China announced Wednesday it was expanding the number of sectors open to foreign investment, relaxing international ownership caps on brokerages, futures companies and life insurance firms.
The scaling back of the so-called "negative-list" comes as the country works to revive its coronavirus-hit economy, as Beijing pledges to further open-up the economy to international investors.
The number of items on the list of restrictions on foreign ownership has been cut from 40 to 33, said the National Development and Reform Commission (NDRC) in a statement. The number was also reduced last year.
US and European companies, however, have been raising concerns that access to the Chinese market remains tough, and repeatedly complained of unfair treatment.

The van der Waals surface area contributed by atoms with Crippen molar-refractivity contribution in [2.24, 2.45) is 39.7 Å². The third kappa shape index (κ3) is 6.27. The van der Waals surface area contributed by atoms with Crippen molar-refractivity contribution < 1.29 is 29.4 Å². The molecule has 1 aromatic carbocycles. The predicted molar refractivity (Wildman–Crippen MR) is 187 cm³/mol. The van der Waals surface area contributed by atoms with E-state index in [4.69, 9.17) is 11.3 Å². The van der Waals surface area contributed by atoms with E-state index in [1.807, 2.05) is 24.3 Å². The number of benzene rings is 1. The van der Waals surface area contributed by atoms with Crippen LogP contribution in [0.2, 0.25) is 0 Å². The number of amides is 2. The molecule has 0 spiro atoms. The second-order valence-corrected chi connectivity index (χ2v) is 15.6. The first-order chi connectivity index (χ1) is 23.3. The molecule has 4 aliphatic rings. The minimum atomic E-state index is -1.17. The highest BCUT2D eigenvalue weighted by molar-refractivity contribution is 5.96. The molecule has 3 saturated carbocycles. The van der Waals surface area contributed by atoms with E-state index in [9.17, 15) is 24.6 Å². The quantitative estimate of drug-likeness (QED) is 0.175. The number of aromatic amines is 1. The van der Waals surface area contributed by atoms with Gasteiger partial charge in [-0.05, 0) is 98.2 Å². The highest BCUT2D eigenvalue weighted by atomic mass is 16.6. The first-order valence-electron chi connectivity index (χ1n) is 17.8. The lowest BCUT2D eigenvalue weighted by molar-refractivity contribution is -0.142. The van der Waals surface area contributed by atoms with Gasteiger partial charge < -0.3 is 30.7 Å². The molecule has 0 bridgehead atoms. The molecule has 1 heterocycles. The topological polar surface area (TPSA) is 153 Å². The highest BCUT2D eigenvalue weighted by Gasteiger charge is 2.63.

An NDRC spokesman said Wednesday this shows Beijing's "determination to expand its opening to the outside world, and China's firm attitude in supporting economic globalisation".
Previously, foreign capital in securities companies, futures companies and life insurance could not exceed 51 percent of the company's total holdings.
Beijing also lifted regulations prohibiting foreign investment in radioactive mineral production, processing and nuclear fuel production.
It relaxed restrictions on foreign investment in commercial vehicle manufacturing as well.
While it cancelled regulations prohibiting foreign investment in air traffic control, the NDRC statement said that the construction and operations of civil airports must be controlled by China.
In the agriculture sector, restrictions were eased on wheat breeding and seed production. Authorities said Chinese entities had only to hold at least 34 percent, rather than a majority share.
In the infrastructure industry, China also lifted a rule stipulating the construction and operation of urban water supply and drainage pipeline networks for areas with a population of 500,000 or more must be controlled by the Chinese.